STA, 9 June 2019 - A US federal court in Washington, DC, has unsealed an indictment charging an America, a Spaniard and two Slovenians with racketeering and conspiracy to commit wire fraud and bank fraud through Darkode, a major computer hacking forum. Each of them could be sentenced to 50 years in prison.
The two suspects from Slovenia are Matjaž Škorjanc, 32, and Mentor Leniqi, a 35-year old Serbian citizen, who are together with the Spanish citizen still fugitives.
The US authorities issued arrest warrants for them, while US citizen Thomas McCormick, 26, was arrested last December, a few days after the sealed indictments were filed, according to a US Attorney Office release.
McCormick is said to be the last administrator of Darkode, which is said to have been created by Škorjanc, its first administrator.
Related: NiceHash Hacked, 4,700 Bitcoins Stolen
Darkode was an online, password-protected forum where international hackers and other cyber criminals convened to develop, buy, sell, trade and share hacking tools.
It was closed in 2015 in a major international sting termed Shrouded Horizon, which was carried out in 19 countries.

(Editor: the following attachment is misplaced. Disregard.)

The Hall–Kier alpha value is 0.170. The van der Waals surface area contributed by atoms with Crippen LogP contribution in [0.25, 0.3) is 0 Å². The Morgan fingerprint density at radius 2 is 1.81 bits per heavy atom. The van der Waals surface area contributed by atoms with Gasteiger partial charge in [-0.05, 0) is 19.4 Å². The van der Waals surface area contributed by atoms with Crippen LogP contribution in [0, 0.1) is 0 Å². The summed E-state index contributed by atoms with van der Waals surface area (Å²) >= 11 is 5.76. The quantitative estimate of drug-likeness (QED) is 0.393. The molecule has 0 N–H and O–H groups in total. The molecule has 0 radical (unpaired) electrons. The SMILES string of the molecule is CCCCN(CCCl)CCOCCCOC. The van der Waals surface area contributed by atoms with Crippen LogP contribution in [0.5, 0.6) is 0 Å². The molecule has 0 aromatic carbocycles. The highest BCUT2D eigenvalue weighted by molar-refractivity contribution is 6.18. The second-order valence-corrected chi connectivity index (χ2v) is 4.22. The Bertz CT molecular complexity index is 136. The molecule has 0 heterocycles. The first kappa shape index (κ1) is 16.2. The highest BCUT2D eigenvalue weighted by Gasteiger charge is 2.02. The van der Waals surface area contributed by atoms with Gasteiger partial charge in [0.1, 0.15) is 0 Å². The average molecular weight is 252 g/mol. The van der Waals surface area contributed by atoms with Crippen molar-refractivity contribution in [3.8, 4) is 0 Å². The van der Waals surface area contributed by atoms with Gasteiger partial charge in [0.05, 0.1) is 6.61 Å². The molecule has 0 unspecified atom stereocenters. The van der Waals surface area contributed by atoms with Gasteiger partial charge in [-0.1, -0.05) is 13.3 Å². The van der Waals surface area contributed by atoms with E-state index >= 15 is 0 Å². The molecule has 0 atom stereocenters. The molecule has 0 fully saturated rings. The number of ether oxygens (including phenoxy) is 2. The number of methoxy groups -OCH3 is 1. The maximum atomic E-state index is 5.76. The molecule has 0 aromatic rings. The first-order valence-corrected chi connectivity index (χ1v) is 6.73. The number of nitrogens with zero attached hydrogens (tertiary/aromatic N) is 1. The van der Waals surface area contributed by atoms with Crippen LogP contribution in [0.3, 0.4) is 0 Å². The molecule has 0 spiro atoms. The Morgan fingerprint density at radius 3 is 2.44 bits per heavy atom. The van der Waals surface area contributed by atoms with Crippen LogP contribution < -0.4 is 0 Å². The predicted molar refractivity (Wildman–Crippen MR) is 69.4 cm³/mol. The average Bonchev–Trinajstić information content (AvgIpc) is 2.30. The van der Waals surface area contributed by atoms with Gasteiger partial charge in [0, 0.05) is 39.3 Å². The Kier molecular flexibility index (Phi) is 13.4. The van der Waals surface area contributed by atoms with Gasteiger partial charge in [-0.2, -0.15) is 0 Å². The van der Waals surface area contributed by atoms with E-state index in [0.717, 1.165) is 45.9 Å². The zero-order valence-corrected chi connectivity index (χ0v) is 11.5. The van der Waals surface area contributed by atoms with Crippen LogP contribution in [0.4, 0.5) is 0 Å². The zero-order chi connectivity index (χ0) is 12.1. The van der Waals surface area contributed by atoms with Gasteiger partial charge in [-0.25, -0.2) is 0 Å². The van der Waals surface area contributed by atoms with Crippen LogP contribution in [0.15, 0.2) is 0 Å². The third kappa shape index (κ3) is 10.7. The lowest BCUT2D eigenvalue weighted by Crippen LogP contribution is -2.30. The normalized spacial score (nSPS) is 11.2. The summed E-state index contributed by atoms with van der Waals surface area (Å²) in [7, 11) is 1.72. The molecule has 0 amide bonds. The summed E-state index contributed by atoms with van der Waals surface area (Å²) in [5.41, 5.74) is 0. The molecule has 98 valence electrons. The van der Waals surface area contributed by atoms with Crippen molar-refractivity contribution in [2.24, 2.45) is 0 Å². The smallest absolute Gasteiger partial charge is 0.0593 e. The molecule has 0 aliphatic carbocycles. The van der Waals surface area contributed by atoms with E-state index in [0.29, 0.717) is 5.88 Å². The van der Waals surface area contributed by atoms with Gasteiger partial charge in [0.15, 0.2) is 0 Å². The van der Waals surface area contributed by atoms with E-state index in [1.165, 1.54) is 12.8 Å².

Related: Former CEO Pulls Out of NiceHash
The investigation was conducted by the FBI's Washington Field Office with assistance from Europol and their European Cyber Crime Center.
The four suspects are accused of gaining access to bank accounts and credit cards to commit identity theft, whereby causing a damage of US$4.5 million, in 2008-2013.
Škorjanc is also accused of creating malware Butterfly or the Mariposa botnet, and selling it on Darkode.
Related: NiceHash Returns 60% of Stolen Bitcoins, Now Worth 70% Less
Škorjanc has a criminal record in Slovenia. In December 2013 he was sentenced to four years and ten months in prison as the Mariposa botnet mastermind.
Leniqi, one of his co-defendants, pleaded guilty in a pre-trial hearing in 2012, striking a deal with the prosecution to get a year and three months in jail.
Coming out of prison, Škorjanc set up bitcoin-mining marketplace NiceHash, which was hacked in 2017, with some 4,700 bitcoins, at the time worth EUR 56 million, stolen.
Related: Learn Slovene with Hackers